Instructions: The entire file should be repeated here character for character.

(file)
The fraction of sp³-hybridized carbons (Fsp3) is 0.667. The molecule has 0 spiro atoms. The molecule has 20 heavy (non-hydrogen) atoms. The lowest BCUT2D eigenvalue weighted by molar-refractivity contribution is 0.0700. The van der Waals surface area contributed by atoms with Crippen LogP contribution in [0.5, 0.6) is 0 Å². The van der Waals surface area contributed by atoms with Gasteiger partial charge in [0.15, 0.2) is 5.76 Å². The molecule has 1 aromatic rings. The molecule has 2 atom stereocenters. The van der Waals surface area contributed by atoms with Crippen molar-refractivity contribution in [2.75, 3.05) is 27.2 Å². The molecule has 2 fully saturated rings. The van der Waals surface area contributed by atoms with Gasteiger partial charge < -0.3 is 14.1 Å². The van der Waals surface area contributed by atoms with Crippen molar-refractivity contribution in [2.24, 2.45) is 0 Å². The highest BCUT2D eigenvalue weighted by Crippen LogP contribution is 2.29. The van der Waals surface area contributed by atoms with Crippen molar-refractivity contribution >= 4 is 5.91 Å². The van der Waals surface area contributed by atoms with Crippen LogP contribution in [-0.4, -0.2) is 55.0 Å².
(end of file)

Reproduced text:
The fraction of sp³-hybridized carbons (Fsp3) is 0.667. The molecule has 0 spiro atoms. The molecule has 20 heavy (non-hydrogen) atoms. The lowest BCUT2D eigenvalue weighted by molar-refractivity contribution is 0.0700. The van der Waals surface area contributed by atoms with Crippen LogP contribution in [0.5, 0.6) is 0 Å². The van der Waals surface area contributed by atoms with Gasteiger partial charge in [0.15, 0.2) is 5.76 Å². The molecule has 1 aromatic rings. The molecule has 2 atom stereocenters. The van der Waals surface area contributed by atoms with Crippen molar-refractivity contribution in [2.75, 3.05) is 27.2 Å². The molecule has 2 fully saturated rings. The van der Waals surface area contributed by atoms with Gasteiger partial charge < -0.3 is 14.1 Å². The van der Waals surface area contributed by atoms with Crippen molar-refractivity contribution in [2.24, 2.45) is 0 Å². The highest BCUT2D eigenvalue weighted by Crippen LogP contribution is 2.29. The van der Waals surface area contributed by atoms with Crippen molar-refractivity contribution >= 4 is 5.91 Å². The van der Waals surface area contributed by atoms with Crippen LogP contribution in [-0.4, -0.2) is 55.0 Å².